It’s harvest season. Garden growers have been working without pause for the last six months or more. They planted seeds way back in March and transferred tiny seedlings in May.
They now labor to the finish line, fatigued from the daily grind of watering, weed picking, fertilizing, and protecting the crops from pestilence, heat, and—at least in Colorado—hungry deer who can obliterate a year of work in a single night.
The harvest is right around the corner, but planters and growers are weary. It’s been a daily slog for months. Many of us are ready for the first freeze because more careful tending feels like too much. It’s tempting to stop work now, rather than to press on to the final God-ordained day of growing season.
Paul used agricultural metaphors in his letters to church planters and church growers because the parallels are so easily grasped. The agrarian world of the first century was a constant object lesson in growth. He admonished the church at Galatia, “Let us not become weary in doing good, for at the proper time we will reap a harvest if we do not give up” (Gal. 6:9, NIV).
The work of the church planter, his family, and his team is one of sowing, tending, and harvesting in a faith family that is organic and alive. Like the gardener and the farmer near harvest time, this is a season when many church planters are weary, ready to be done, feeling ill-equipped to continue the watering, the fertilizing, and the protecting. We look at the sky and ask the Lord, “Is this season over yet?”The work of the church planter, his family, and his team is one of sowing, tending, and harvesting in a faith family that is organic and alive. Condividi il Tweet
Church planter, do not grow weary of doing good. In due season, you will reap a harvest if you do not give up. You can trust this promise of God. Your congregation is a field approaching harvest time. Don’t stop now. God is at work. Just as in the physical fields, the growth in your church is seasonal, hidden, and inevitable.
Like agricultural growth, spiritual growth is seasonal. As humans with a limited perspective, we want our growth and the growth in our churches to be linear, a continuous climb at a 45-degree angle. We think dips in progress—valleys between peaks—signal that something is wrong. But we ourselves and our congregations are living organisms. We don’t grow in a straight line. There are scorching days and unexpected freezes, dry seasons and floods. Sometimes we flourish. Sometimes we suffer.
Pastor, do not be discouraged. Nothing grows in a straight line. Keep your eyes fixed on God who alone gives the growth (1 Cor. 3:6).
Like agricultural growth, spiritual growth is hidden. A friend of mine grew potato plants this year. She was frustrated by what appeared to be a lack of growth above the soil. Her leaves were lackluster and the plants never produced flowers. Fed up and ready for winter, she decided to empty the potato pots and save them for next spring. But when she dumped the soil, she found an abundant harvest of potatoes below. There was no indication above ground that there was such healthy fruit beneath. And so it is with us.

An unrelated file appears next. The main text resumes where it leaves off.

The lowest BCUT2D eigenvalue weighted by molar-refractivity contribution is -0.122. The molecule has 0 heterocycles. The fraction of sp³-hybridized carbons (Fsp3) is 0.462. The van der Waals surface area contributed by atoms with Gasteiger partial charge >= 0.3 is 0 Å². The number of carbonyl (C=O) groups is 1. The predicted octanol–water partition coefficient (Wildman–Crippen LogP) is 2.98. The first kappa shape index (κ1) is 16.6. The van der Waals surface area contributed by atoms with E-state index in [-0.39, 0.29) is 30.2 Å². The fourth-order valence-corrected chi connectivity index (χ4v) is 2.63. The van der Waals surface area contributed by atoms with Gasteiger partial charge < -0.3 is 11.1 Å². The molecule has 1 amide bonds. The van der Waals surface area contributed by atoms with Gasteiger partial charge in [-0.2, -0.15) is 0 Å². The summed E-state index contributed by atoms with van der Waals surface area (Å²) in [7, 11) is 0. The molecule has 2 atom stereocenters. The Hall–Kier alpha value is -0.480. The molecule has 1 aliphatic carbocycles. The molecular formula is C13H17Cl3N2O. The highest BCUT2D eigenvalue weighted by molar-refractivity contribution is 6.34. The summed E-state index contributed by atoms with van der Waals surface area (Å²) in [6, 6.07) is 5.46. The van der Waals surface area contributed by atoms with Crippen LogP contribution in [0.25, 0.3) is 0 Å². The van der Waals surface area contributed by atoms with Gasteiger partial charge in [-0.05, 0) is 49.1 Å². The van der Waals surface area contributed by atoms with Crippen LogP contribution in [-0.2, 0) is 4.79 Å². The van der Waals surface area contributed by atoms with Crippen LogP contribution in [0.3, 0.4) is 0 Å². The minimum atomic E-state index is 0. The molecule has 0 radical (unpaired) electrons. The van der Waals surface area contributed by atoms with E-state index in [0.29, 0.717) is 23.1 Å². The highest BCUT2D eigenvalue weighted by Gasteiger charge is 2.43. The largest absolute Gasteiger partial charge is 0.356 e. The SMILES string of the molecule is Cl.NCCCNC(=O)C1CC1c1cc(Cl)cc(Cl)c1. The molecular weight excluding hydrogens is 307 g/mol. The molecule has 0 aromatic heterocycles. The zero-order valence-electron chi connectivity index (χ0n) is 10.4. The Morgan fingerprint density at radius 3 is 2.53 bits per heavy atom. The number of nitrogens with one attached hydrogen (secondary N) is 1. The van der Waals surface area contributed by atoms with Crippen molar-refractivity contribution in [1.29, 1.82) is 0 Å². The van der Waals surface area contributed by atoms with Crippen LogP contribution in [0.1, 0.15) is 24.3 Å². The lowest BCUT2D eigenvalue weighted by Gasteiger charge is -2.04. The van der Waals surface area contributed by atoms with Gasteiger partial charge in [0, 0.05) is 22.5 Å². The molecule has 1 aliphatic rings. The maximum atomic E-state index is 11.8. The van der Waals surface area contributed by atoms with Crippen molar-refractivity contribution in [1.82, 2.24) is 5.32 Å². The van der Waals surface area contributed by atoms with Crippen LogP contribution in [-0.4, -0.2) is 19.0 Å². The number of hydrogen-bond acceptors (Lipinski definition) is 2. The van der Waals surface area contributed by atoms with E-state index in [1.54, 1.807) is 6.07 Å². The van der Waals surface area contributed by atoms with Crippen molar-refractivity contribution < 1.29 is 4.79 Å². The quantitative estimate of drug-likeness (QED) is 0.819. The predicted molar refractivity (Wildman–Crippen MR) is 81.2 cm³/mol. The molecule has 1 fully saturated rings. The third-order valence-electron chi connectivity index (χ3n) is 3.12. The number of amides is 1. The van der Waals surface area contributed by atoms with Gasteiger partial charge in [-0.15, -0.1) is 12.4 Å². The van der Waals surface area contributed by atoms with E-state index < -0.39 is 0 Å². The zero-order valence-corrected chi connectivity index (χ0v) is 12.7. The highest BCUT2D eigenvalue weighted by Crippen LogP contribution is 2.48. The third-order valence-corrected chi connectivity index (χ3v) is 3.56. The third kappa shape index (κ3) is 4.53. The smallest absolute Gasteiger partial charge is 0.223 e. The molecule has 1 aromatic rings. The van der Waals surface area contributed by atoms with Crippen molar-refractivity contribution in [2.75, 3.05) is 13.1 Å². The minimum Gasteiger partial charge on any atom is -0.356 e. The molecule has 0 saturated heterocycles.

Pastor, if you are discouraged that you cannot see fruit, trust the Lord of the harvest that it is there, happening in secret, ready to be revealed on the appointed day.
And finally, here is the best truth: like agricultural growth, spiritual growth is inevitable. Seeds will grow. Anyone who has walked a city street knows that even asphalt cannot hold back blades of grass and concrete cannot keep a tree from bursting through. If a seed is present, a plant will grow. And so it is with the Holy Spirit who lives inside those who are born again in Jesus (1 Cor. 3:16).
Pastor, there will be a harvest to reap in your congregation because the Spirit is there. And if the Spirit is there, there will be growth. Don’t stop watering, fertilizing, and protecting. A harvest is coming—not because of you, your methods, or your people—but because the Spirit is there.A harvest is coming—not because of you, your methods, or your people—but because the Spirit is there. Condividi il Tweet
A friend recently served her family a homegrown salad. With equal parts surprise and delight, she told me about how excited she was to bring tomatoes, lettuce, cucumbers, and carrots into her kitchen from her own backyard. She said the harvest was humble, but it was beautiful in her sight. She had tended and it had indeed grown.
Church planter, with God’s help you have sown seed, you have tilled soil, and you have labored with all of Christ’s energy in you (Col. 1:29). Keep going. In due season, you will reap. Do not give up. The Spirit is at work. The growth is seasonal and hidden, but it is also inevitable.